TRENTON, N.J. — Gov. Chris Christie dropped his legal challenge to same-sex marriages Monday, removing the possibility that the vows of couples who began getting married hours earlier could be undone by a court.
New Jersey became the 14th state to allow gay marriages Monday, three days after the state Supreme Court unanimously rejected Christie’s request to delay the start of the nuptials. He has said residents, not a court or legislators, should decide on the issue.
“Although the governor strongly disagrees with the court substituting its judgment for the constitutional process of the elected branches or a vote of the people, the court has now spoken clearly as to their view of the New Jersey Constitution and, therefore, same-sex marriage is the law,” Christie’s spokesman Michael Drewniak said in a statement. “The governor will do his constitutional duty and ensure his administration enforces the law as dictated by the New Jersey Supreme Court.”
The announcement came from a Republican governor who is a possible 2016 presidential candidate and has for years opposed gay marriage while supporting the state’s previous civil-union law.
It was met with jubilation from gay-rights advocates including Steven Goldstein, the founder and former leader of Garden State Equality, who asked, “How much happiness can I stand?” Conversely, conservatives like National Organization for Marriage President Brian Brown scorned the legalization of gay weddings.
“This is just another example of the courts making law out of thin air,” he said. “Obviously, Christie should have continued the lawsuit.”
Brown said his group could look into whether it could continue the legal fight that Christie dropped but said he doubts the courts would allow anyone to intervene.
The decision caught some by surprise, but not Larry Lustberg, one of the lawyers on the case on behalf of gay couples and Garden State Equality.
“The handwriting was on the wall as clearly as it could possibly be. The governor had always said he would fight this all the way up to the Supreme Court, but he didn’t say he was going to fight it in the Supreme Court twice,” he said in a conference call. “This was inevitable.”
The letter detailing Christie’s decision, from the Acting New Jersey Attorney General John Hoffman to the Supreme Court, was just two sentences and didn’t get into detail.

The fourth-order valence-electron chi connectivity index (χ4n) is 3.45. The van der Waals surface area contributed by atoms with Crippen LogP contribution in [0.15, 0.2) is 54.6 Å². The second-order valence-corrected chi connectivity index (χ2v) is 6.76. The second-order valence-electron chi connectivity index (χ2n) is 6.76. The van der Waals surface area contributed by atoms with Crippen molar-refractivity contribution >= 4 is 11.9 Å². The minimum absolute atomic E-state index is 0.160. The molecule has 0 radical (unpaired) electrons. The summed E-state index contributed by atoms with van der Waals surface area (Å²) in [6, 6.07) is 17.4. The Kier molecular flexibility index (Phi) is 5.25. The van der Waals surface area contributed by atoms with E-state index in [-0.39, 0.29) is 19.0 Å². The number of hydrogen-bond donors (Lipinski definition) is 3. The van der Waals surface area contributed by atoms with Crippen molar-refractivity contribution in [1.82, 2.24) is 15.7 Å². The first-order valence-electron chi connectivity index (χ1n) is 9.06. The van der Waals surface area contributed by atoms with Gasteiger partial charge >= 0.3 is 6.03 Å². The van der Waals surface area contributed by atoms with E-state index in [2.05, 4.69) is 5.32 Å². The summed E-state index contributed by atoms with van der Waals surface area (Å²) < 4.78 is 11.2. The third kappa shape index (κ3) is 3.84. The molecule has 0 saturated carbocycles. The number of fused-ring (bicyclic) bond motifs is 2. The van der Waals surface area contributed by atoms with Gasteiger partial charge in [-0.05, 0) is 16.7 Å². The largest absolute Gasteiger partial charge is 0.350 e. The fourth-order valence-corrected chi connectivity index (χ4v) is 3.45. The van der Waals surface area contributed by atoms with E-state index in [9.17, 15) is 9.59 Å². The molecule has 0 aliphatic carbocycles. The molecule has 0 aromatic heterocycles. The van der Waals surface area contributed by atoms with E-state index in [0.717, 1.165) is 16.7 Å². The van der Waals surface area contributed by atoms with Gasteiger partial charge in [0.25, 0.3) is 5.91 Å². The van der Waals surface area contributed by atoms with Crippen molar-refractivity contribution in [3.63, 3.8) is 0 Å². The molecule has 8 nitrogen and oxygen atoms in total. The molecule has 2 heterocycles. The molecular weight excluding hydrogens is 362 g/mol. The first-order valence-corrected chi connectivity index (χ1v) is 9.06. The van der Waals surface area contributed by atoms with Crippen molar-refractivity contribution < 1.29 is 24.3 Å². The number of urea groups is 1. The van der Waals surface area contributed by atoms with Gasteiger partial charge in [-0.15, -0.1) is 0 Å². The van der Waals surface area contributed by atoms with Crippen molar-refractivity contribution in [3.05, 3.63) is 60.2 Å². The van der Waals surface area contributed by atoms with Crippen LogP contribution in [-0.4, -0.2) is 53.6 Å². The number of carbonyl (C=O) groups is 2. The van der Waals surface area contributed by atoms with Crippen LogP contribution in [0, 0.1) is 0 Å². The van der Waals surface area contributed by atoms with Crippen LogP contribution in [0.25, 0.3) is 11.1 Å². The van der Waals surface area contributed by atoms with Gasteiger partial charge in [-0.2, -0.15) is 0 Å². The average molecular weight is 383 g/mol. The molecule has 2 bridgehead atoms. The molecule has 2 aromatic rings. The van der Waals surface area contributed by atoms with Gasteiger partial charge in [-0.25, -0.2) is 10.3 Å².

Goldstein said advocates for same-sex marriage still have work to do. He said lawmakers must adopt a law codifying same-sex marriage to clarify three points that are left unaddressed in court decisions. The court rulings do not say whether civil unions should be converted to marriages, does not say whether religious organizations such as the Knights of Columbus can reject hosting weddings on their property and does not spell out whether legal out-of-state marriages of gay couples are automatically recognized in New Jersey.
Last year, the state legislature passed a law to allow gay marriage and deal with those issues, but Christie vetoed it.
Advocates have been making a major push to override the veto before a Jan. 14 deadline. Before Christie’s announcement Monday, they were expecting a vote by lawmakers sometime after the Nov. 5 election.
New Jersey’s courts and politicians have been deliberating over whether to allow gay marriage for more than a decade. The answer has changed quickly in the past month.
In September, a state judge ruled that New Jersey must allow the nuptials in light of a U.S. Supreme Court ruling that made the federal government recognize same-sex marriage.
The state’s top court ruled Friday afternoon that it would not delay Monday’s implementation date.
And at 12:01 a.m., couples wed in a handful of communities.
In Newark, Mayor Cory Booker, in one of his last acts before joining the U.S. Senate in coming weeks, led a ceremony for seven gay couples and two heterosexual couples.
“Tonight we have crossed a barrier, and now, while you all have fallen into love, I want to say that the truth is, that the state of New Jersey has risen to love,” he said. “This state now is resonant with the core values of our country, with the idea that there is no second class citizenship in America, that we’re all equal under the law.”
In Lambertville, Joanne Shcailey and Beth Asaro were wed in a municipal courtroom packed with friends, family and journalists.
“We’re floating on air,” Asaro, in a salmon-pink suit, said afterward. “It’s like winning the Super Bowl,” said Schailey, who wore a black suit.